Another Flare

quad-flareDuring a December, 2013, solar flare, three satellites watched a current sheet form. This animation shows four views of the flare from the Solar Dynamics Observatory, the Solar and Terrestrial Relations Observatory, and JAXA’s Hinode. The current sheet is a long, thin structure, especially visible in the views on the left. Those two animations depict light emitted by material with higher temperatures, so they better show the extremely hot current sheet.

A current sheet is a very fast, very flat flow of electrically-charged material, extremely thin compared to its length and width. Current sheets form when two oppositely-aligned magnetic fields come in close contact, creating very high magnetic force.

Image Credits: NASA / JAXA

Solar Flare

An active region on the Sun almost directly aimed at Earth erupted with an X 1.6 flare (the most powerful class) on 10 September, 2014. There was a coronal mass ejection associated with the event. The flare lasted longer than usual and sent out a burst of radiation into space. The time-laps movie below shows the bright flare and the ensuing coils of magnetic loops flickering over a period of roughly five hours. The images used to create the movie were taken in a wavelength of extreme ultraviolet light by the Solar Dynamics Observatory.


Video Credit: NASA.

A Solar Flare

The Sun threw off a mid-strenght M6.5 flare on 2 April. It peaked just after 14:00 UTC. This video from the Solar Dynamics Observatory shows the flare in two wavelengths of extreme ultraviolet light: 30.4 nm and 17.1 nm, color coded yellow and red, respectively.


Video Credit: NASA

Missed It By That Much

The Sun cut loose with a M-9.3 flare on 12 March from an active region near the Sun’s edge as seen from the Solar Dynamics Observatory. It just missed being an X class flare, the strongest category. The bright flash is the tell tale sign of a flare. The flare was so bright that it caused very bright saturation and blooming above and below the flare region on the satellite’s CCD detector and caused extended diffraction patterns to spread out across the SDO imager. This 15-hour time lapse video shows that a smaller flare preceded this one as well.


Video Credit: NASA

A Class-X Solar Flare

SDO_May_13_XFlareThe sun erupted with an X1.7-class solar flare on 12 May, 2013. This is a blend of a pair of images of the flare from the Solar Dynamics Observatory. One image shows light in the 17.1 nm wavelength, the other in 13.1 nm. “X-class” denotes the most intense flares, while the number provides more information about its strength. An X2 is twice as intense as an X1, an X3 is three times as intense, and so on.

Solar flares are massive bursts of radiation. The Earth’s atmosphere provides protection to us at ground level from harmful radiation; however, intense flares can disturb the layer of the atmosphere in the layer where communications signals travel. This disrupts the radio signals for as long as the flare is ongoing—the radio blackout associated with this flare has since subsided much to the joy of amateur radio operators like me.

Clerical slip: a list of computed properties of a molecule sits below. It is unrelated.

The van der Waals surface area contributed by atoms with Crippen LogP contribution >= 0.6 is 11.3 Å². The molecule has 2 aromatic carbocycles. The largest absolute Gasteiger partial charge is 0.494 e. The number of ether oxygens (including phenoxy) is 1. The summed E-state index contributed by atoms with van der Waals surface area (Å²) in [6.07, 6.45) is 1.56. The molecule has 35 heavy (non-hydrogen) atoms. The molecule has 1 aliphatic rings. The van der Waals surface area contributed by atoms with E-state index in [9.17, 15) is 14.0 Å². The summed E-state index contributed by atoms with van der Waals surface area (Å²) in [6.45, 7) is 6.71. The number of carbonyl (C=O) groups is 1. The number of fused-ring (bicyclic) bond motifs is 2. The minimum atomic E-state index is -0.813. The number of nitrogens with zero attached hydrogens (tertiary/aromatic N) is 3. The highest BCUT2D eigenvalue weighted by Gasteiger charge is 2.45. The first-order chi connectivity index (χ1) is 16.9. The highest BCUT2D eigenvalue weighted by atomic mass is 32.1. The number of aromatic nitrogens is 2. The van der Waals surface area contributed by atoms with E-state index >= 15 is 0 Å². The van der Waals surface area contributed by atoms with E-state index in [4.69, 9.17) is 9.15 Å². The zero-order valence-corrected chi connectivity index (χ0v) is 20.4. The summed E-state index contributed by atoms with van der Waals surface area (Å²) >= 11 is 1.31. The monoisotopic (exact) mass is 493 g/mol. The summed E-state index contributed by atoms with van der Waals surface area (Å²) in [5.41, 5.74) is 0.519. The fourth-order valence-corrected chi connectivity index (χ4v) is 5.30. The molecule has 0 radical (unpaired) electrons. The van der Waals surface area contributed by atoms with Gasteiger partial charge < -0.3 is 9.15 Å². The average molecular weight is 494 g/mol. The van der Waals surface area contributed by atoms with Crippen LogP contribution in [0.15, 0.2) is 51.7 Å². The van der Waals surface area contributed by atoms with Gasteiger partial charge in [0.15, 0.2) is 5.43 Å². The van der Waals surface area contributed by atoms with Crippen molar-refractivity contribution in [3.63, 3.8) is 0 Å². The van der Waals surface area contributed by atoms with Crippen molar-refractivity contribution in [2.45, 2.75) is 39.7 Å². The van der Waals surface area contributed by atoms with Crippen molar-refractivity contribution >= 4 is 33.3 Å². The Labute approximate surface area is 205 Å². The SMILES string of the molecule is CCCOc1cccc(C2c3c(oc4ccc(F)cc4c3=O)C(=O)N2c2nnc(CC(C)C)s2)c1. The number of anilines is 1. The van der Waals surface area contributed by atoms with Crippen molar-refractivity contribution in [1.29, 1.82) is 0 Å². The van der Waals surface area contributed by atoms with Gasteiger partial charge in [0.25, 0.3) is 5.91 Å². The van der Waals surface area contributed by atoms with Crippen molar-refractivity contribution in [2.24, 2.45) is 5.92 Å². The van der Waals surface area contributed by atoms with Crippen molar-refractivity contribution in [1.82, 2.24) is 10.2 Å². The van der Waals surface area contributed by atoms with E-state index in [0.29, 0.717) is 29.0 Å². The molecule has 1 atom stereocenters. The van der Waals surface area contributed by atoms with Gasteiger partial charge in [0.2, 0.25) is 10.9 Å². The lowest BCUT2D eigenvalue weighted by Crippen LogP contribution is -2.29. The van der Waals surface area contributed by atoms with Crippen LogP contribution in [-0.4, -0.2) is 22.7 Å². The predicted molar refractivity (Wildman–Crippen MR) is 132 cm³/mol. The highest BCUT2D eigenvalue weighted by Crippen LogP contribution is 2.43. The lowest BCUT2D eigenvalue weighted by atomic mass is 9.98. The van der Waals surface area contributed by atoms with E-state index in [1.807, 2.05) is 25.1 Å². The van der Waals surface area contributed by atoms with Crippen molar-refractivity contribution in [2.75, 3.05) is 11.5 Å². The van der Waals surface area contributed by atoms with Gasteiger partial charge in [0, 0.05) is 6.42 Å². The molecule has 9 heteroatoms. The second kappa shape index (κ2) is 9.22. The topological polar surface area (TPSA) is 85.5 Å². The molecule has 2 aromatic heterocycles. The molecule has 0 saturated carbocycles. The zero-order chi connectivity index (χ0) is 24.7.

Image Credit: NASA

Today’s Solar Flare

Flare20130411NASA’s Solar Dynamics Observatory captured this image of an M6.5 class flare at 07:16 UTC today. This image shows a combination of light in wavelengths of 13.1 and 17.1 nm. The M6.5 flare was associated with an Earth-directed coronal mass ejection (CME), a kind of solar event that can send billions of tons of solar particles into space that can reach Earth one to three days later. CMEs can affect electronic systems in satellites and on the ground. NASA models show the CME leaving the sun at over 600 miles per second.

Image Credit: NASA

A Graceful Solar Flare

SDO20130316A solar prominence began to bow out and then break apart in a graceful, floating style in a little less than four hours on 16 March, 2013. The sequence was captured in extreme ultraviolet light by the Solar Dynamics Observatory. The cloud of the particles appeared to hover above the surface before it faded away. Video here.

Image Credit: NASA

Flux Ropes of the Sun

solar_flaresThis is a picture of magnetic loops on the sun. It derived from data recorded by NASA’s Solar Dynamics Observatory (SDO). The image has been processed to highlight the edges of each loop so that their structure is more clear.

A series of loops such as this is called a flux rope. Flux ropes lie at the heart of eruptions on the sun known as coronal mass ejections (CMEs.) This image is a record of the first time astronomers were able to follow the timing of a flux rope’s formation. It was produced with data from 13.1 nm and 17.1 nm images of 19 July, 2012 flare and CME.

Image Credit: NASA

Sunspots and Solar Flares

NASA’s Solar Dynamics Observatory (SDO) captured this image of an M7.9 class flare on 13 March 13, 2012 . It is shown here in the 13.1 nanometre wavelength (particularly useful for seeing solar flares) colorized in teal. This was in the same active region that produced flares and coronal mass ejections the entire week. The region has been moving across the face of the sun since 2 March and will soon rotate out of Earth view.

A solar flare is an intense burst of radiation coming from the release of magnetic energy associated with sunspots. They are the solar system’s most massive explosions. They appear as bright areas on the sun and can last from a few minutes or several hours.

We classify solar flares according to their x-ray brightness. There are 3 categories: X-, M- and C-class. X-class flares are the strongest. Even though M-class flares are medium-sized, they can cause brief radio blackouts that affect Earth’s polar regions. C-class flares are small with few noticeable consequences on Earth.

Image Credit: NASA/SDO